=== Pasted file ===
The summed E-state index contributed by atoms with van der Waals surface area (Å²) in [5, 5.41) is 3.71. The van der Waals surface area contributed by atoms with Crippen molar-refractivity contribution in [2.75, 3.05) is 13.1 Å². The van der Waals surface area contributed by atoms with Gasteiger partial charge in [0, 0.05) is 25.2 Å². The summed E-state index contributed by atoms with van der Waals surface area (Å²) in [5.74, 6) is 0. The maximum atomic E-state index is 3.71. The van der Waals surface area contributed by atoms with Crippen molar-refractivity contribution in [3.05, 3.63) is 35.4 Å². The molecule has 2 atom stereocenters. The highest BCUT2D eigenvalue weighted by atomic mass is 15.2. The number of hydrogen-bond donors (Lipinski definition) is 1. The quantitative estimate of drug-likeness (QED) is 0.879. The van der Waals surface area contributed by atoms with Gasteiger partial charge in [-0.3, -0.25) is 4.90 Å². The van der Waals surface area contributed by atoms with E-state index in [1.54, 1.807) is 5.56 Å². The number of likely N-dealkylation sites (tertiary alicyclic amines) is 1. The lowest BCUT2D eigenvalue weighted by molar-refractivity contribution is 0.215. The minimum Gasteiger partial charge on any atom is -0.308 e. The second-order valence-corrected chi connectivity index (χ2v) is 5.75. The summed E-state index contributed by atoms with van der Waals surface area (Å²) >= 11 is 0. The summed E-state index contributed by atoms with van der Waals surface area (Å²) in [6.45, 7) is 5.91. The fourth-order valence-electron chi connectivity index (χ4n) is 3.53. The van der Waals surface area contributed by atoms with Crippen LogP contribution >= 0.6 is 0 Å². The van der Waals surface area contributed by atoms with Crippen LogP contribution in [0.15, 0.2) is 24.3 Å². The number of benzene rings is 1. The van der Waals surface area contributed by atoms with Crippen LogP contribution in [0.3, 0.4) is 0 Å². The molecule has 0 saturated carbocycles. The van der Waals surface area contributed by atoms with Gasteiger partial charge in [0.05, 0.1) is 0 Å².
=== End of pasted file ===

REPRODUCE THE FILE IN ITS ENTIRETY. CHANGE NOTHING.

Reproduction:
The summed E-state index contributed by atoms with van der Waals surface area (Å²) in [5, 5.41) is 3.71. The van der Waals surface area contributed by atoms with Crippen molar-refractivity contribution in [2.75, 3.05) is 13.1 Å². The van der Waals surface area contributed by atoms with Gasteiger partial charge in [0, 0.05) is 25.2 Å². The summed E-state index contributed by atoms with van der Waals surface area (Å²) in [5.74, 6) is 0. The maximum atomic E-state index is 3.71. The van der Waals surface area contributed by atoms with Crippen molar-refractivity contribution in [3.05, 3.63) is 35.4 Å². The molecule has 2 atom stereocenters. The highest BCUT2D eigenvalue weighted by atomic mass is 15.2. The number of hydrogen-bond donors (Lipinski definition) is 1. The quantitative estimate of drug-likeness (QED) is 0.879. The van der Waals surface area contributed by atoms with Gasteiger partial charge in [-0.3, -0.25) is 4.90 Å². The van der Waals surface area contributed by atoms with E-state index in [1.54, 1.807) is 5.56 Å². The number of likely N-dealkylation sites (tertiary alicyclic amines) is 1. The lowest BCUT2D eigenvalue weighted by molar-refractivity contribution is 0.215. The minimum Gasteiger partial charge on any atom is -0.308 e. The second-order valence-corrected chi connectivity index (χ2v) is 5.75. The summed E-state index contributed by atoms with van der Waals surface area (Å²) >= 11 is 0. The summed E-state index contributed by atoms with van der Waals surface area (Å²) in [6.45, 7) is 5.91. The fourth-order valence-electron chi connectivity index (χ4n) is 3.53. The van der Waals surface area contributed by atoms with Crippen LogP contribution >= 0.6 is 0 Å². The van der Waals surface area contributed by atoms with Crippen LogP contribution in [0.15, 0.2) is 24.3 Å². The number of benzene rings is 1. The van der Waals surface area contributed by atoms with Crippen LogP contribution in [0.3, 0.4) is 0 Å². The molecule has 0 saturated carbocycles. The van der Waals surface area contributed by atoms with Gasteiger partial charge in [0.05, 0.1) is 0 Å².